CSI Talk By Keith Smith

Today we had a visit off a Crime Scene Investigator called Keith Smith when he talked about his job description and what he has to do when going into a crime scene.

Crime Scene Investigators mostly photograph crime scenes where a burglary has taken place, as well as fires and peoples injuries. But they sometimes investigate deaths and CBR n-scenes  (e.g. after anthrax poisoning etc). All crime scenes require photography.

He told us that you can only study the CSI course at Durham, and the first 4 weeks are on photography.  He uses a Nikon D 200, a 105 lens, no filters, multiple flashes, and a standard tri-pod. 3-D photography is not widely used due to lack of funds and the only available ones do not have good software so do not produce good quality images. However 3-D scanning of crime scenes will be used in the future.

While photographing a CBR n-scene they use underwater cameras so it can be cleaned in bleach – as everything is decontaminated after leaving a crime scene, and they only have 20 minutes to take the photos.

He explained step by step what you would have to do when you enter a crime scene. First you photograph whole place, then anything of interest is given a number (i.e. ‘exhibit 1’) then each exhibit is photographed to build up the picture.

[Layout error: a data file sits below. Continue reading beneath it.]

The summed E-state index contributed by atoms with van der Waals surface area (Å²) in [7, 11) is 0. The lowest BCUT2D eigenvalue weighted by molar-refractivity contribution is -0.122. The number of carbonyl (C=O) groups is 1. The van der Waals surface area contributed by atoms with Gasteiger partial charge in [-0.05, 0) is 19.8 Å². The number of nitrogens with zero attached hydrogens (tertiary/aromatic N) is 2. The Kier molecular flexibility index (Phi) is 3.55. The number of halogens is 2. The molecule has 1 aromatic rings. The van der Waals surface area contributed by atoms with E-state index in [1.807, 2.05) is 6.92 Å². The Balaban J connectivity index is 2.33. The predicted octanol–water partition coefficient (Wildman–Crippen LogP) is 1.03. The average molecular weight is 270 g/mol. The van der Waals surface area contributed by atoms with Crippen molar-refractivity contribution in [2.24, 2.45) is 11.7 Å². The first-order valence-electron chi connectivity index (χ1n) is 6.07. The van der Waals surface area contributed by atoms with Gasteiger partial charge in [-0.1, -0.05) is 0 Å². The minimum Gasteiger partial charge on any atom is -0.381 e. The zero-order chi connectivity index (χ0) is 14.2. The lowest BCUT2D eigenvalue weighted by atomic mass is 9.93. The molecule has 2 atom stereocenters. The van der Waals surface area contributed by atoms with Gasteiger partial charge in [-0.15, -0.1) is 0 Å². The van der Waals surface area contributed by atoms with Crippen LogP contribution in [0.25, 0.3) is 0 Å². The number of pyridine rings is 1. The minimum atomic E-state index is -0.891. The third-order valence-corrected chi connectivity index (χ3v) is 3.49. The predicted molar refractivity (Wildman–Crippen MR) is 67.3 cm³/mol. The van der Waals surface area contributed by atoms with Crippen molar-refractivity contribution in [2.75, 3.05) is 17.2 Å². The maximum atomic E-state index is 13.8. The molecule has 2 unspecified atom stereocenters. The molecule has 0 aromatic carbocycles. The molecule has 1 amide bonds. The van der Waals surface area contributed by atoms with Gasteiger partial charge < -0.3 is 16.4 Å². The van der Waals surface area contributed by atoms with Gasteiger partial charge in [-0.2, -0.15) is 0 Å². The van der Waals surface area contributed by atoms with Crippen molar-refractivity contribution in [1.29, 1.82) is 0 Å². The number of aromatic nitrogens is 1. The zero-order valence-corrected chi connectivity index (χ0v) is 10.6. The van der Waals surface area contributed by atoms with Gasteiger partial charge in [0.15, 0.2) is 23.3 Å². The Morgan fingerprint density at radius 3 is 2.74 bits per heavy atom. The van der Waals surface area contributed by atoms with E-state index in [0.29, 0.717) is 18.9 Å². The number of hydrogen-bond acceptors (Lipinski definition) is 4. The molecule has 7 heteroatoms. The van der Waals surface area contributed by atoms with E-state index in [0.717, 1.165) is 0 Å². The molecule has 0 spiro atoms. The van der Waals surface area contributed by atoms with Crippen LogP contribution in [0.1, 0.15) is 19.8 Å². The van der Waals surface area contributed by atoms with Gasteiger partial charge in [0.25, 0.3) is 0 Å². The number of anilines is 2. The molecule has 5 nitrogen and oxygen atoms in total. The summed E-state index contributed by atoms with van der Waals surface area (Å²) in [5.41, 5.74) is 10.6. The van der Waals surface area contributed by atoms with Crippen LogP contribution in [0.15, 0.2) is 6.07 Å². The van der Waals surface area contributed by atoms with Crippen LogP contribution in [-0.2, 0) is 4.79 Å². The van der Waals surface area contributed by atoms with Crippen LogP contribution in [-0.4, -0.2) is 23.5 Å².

Gadgets used:

Flat, plain white light, no central beam.


Finger print powder, a brush with a magnet

Sellotape to pick up fingerprint – to be stuck on some Perspex.

Todays tasks:

Photographing footprints in sand.

In photographing a footprint you had to photograph it four times in different ways, each way with the light shining on it at an angle from one corner, so that four angles have been photographed and the shadows in the footprint have been captured at every angle. So this will give a clear image.

My job in the team for this was to be in charge of the light, moving it around while Nathan photographed the footprint.  In the exercise we had to wear special clothing, covering all our body and feet.  We wore plastic gloves as well so we did not contaminate the footprint (or ourselves).   I learned that moving the light around gave the image depth – it was not flat.  We had to place rulers next to the footprint so the size could be gauged.

Taking a photo of a shoeprint underwater

For this activity I was working the lights again.  The camera had to be directly above the shoeprint and this was hard to arrange as the camera and light could not go under the water and the surface of the water had to be really still to get a good image.  In real life a shoeprint under water could be washed away really quickly.  It could be night time as well, and the darkness would make this type of photograph very challenging.

Developing our own fingerprint

pick up a glass bottle so that your print is left on it, run the Ultraviolet powder over your fingerprint with the tip of the brush, shine Ultraviolet light on it and photograph.  This photograph was done with bright orange fingerprint powder.  It was easy to see the print and I held the light really close to the bottle to help the photographer.  The print was put on a curved surface of the bottle and it was important to position the bottle and the light carefully to take an accurate image.